Imagine you are using a manual method for handling maintenance management. How do you go about doing work-load balancing? You’ve got ten people in the field, and three of them call in sick. Now you have to reshuffle all of your work orders—a pile of them sitting in front of you—and divide them by discipline, then by region or functional area, so that you have a proper distribution.
White Paper - What is IWMS?
Integrated Workplace Management Systems (IWMS) are software that combine real estate, space planning, maintenance, project management, and sustainability.
OK, no problem. Right?
Unfortunately, this is an extremely common occurance. According to the 2015 Facilities Management Software BuyerView report by Software Advice, a large proportion of companies are using no system at all (28%), pen and paper (23%), spreadsheets (12%), or a combination of other solutions (10%).
What I see most frequently is companies using multiple methods—people are looking for data in Excel spreadsheets and Access databases, and other siloed software systems. They can’t pull information in a reasonable time frame, or can’t get to it at all. And a lot of the information is in people’s heads.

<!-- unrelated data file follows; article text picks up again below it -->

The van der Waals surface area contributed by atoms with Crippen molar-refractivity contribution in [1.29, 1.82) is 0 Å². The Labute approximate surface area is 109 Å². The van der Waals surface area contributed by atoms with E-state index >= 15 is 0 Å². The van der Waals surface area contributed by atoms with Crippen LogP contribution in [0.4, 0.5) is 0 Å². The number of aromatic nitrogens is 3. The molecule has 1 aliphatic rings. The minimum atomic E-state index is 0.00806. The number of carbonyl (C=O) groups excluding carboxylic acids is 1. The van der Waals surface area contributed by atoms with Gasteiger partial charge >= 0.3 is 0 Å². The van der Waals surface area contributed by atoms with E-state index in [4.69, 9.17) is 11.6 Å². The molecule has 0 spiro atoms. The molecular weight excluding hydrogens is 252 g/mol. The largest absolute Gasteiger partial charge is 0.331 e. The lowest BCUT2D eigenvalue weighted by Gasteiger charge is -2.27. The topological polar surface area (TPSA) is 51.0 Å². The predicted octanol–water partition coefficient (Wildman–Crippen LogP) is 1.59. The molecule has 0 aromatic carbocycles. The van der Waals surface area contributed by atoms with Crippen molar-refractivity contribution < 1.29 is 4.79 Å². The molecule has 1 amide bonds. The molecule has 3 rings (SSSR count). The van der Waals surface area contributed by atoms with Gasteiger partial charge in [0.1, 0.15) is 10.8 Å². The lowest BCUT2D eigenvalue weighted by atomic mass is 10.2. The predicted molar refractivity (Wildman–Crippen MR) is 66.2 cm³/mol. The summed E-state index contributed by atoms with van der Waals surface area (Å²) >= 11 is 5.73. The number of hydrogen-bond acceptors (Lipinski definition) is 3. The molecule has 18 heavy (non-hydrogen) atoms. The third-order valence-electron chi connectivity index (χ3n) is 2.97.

I knew a guy who had one of the most complex spreadsheets you could possibly imagine for large-scale capital projects. He was the only one who knew how the spreadsheet worked so they couldn’t get rid of him. He would fight any effort to implement a project management software solution because it minimized his job security. But it left the company at risk.
And reducing risk is one of the reasons for implementing an IWMS solution. Improving record keeping (35%) was the top reason for companies to evaluate new software, with improving maintenance scheduling (22%) coming in second.
While I was reading through this report, I couldn’t help but think that a lot of facilities and real estate managers need to see these numbers. I know you think you are way behind, but you’re not. This report shows that there many, many other companies in the process of upgrading from a manual system.
That said, there was one thing I disagreed with:
I don’t see how it is even possible for people in the field to not have a mobile app to do their work. It doesn’t make sense to me. I don’t care if you have one building or 50, the people who are doing the work are being paid to be in the field around the equipment that needs to be fixed. They should not have to be constantly going back and forth to a computer to update records and get new work orders. Why not do it in real time?
For now, just be reassured that you are not alone in figuring out this new world of work and how to best take advantage of technology.
Former Sales Director Planon United States